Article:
On the road in Kachin State, Myanmar

One of South East Asia's largest lakes, in a war-torn border state, is not the easiest to get to
Myitkyina, the Kachin State capital on the Ayeyarwady's west bank, means "near the big river". More than a few people asked what I was doing there.

Myitkyina, the Kachin State capital, is all dust devils and mobile phone shops. It’s small town that goes to bed early, and it’s easy to forget that you’re not at the edge of the known frontier, but on the threshold to China, Myanmar's largest trading partner. But all the signs are of a border town are there, if you're looking: heavy construction equipment, most of it in transit, too many young men with nothing to do in the middle of the day.

 

On my visit, the northwest road to Hpakant – where in a few months a pair of landslides at military-owned jade mines would claim nearly 150 lives – was closed. The river route south to Bhamao, Kachin’s second city, was also a no-go: the Kachin Independence Army was camped nearby, in the more recent development of a decades-long conflict. We were also warned to steer clear o local opium farms, where farmers broker an uneasy peace paying taxes to both military and rebels. Instead, we took a battered train south and west, to Hopin, then a pair of motorbikes over a mountain pass to Indawgyi Lake.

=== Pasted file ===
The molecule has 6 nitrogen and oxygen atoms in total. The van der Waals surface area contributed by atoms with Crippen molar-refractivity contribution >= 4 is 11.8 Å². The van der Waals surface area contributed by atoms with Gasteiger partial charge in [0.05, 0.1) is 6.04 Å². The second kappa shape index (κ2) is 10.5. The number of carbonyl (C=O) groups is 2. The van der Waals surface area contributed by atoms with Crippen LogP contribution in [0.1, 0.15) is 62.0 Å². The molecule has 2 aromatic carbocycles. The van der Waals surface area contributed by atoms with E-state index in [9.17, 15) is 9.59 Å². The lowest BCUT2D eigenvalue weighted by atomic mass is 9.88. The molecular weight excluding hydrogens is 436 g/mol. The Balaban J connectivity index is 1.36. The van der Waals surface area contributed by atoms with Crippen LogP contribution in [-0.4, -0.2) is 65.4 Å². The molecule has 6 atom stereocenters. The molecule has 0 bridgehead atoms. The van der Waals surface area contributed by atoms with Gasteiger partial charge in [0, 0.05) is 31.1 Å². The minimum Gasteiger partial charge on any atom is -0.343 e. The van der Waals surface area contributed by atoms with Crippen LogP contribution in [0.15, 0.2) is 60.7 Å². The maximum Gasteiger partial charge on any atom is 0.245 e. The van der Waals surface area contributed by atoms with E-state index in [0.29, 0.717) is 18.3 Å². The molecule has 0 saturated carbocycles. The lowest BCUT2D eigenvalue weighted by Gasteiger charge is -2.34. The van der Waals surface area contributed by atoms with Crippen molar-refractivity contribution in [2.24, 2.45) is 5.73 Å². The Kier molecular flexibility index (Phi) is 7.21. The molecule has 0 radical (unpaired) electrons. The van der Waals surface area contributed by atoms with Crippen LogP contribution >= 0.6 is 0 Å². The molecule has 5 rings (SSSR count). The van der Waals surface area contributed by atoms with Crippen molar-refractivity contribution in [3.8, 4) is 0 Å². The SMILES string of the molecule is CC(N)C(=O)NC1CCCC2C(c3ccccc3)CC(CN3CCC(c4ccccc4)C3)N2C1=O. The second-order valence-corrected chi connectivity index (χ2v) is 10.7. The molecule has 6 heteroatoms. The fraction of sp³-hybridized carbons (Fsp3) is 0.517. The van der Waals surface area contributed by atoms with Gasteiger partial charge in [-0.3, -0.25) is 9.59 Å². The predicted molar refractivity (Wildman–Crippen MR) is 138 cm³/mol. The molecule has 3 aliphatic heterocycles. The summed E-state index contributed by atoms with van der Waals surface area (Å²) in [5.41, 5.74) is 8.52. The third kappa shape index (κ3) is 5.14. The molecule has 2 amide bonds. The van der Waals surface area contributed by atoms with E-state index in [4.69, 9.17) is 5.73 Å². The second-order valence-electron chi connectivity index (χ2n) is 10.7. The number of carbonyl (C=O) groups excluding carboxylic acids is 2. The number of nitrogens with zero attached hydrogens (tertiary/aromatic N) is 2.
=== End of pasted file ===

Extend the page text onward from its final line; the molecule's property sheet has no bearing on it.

The largest inland body of water in Myanmar, and among the largest in Southeast Asia, Indawgyi still a fairly self-selecting tourist destination. There is little to be found in the way of amenities; there is a single hostel in town, where you pay what you’re told to (or sleep in the military barracks down the road). The lake was named one of Myanmar's few environmental reserves in 1999, and one hopes the designation means something for its protection. There are a few motorboats that will offer tours of the lake, and there are kayaks or bicycles for rent to explore a few villages nearby; residents may not be surprised to see tourists, but neither will run out to offer trinkets. For the most part, nature seems to be pursuing it’s own ends, and that's the real attraction. All of which is to say: go, now, before the tour buses do.